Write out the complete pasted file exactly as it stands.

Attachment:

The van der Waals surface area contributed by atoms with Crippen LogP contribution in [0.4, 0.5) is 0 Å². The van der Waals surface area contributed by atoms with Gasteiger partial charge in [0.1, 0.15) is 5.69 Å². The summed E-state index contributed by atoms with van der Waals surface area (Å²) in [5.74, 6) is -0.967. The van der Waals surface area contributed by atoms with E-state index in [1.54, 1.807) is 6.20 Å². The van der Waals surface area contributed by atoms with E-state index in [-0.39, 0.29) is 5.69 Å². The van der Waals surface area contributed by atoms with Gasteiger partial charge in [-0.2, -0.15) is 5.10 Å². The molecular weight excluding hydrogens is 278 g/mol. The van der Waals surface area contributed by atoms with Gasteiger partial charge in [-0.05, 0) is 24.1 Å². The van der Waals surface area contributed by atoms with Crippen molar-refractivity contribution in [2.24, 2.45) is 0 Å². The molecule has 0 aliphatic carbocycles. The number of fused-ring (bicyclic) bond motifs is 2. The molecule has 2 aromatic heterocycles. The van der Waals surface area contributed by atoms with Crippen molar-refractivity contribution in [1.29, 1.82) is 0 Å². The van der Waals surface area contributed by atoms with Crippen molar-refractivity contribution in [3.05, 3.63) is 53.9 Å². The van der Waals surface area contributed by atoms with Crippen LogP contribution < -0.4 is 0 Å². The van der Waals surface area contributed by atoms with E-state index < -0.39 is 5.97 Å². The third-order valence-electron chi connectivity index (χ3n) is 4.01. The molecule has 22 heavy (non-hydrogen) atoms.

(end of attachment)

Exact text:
The van der Waals surface area contributed by atoms with Crippen LogP contribution in [0.4, 0.5) is 0 Å². The van der Waals surface area contributed by atoms with Gasteiger partial charge in [0.1, 0.15) is 5.69 Å². The summed E-state index contributed by atoms with van der Waals surface area (Å²) in [5.74, 6) is -0.967. The van der Waals surface area contributed by atoms with E-state index in [1.54, 1.807) is 6.20 Å². The van der Waals surface area contributed by atoms with E-state index in [-0.39, 0.29) is 5.69 Å². The van der Waals surface area contributed by atoms with Gasteiger partial charge in [-0.2, -0.15) is 5.10 Å². The molecular weight excluding hydrogens is 278 g/mol. The van der Waals surface area contributed by atoms with Gasteiger partial charge in [-0.05, 0) is 24.1 Å². The van der Waals surface area contributed by atoms with Crippen molar-refractivity contribution in [2.24, 2.45) is 0 Å². The molecule has 0 aliphatic carbocycles. The number of fused-ring (bicyclic) bond motifs is 2. The molecule has 2 aromatic heterocycles. The van der Waals surface area contributed by atoms with Crippen molar-refractivity contribution in [1.29, 1.82) is 0 Å². The van der Waals surface area contributed by atoms with Crippen molar-refractivity contribution in [3.05, 3.63) is 53.9 Å². The van der Waals surface area contributed by atoms with Crippen LogP contribution < -0.4 is 0 Å². The van der Waals surface area contributed by atoms with E-state index < -0.39 is 5.97 Å². The third-order valence-electron chi connectivity index (χ3n) is 4.01. The molecule has 22 heavy (non-hydrogen) atoms.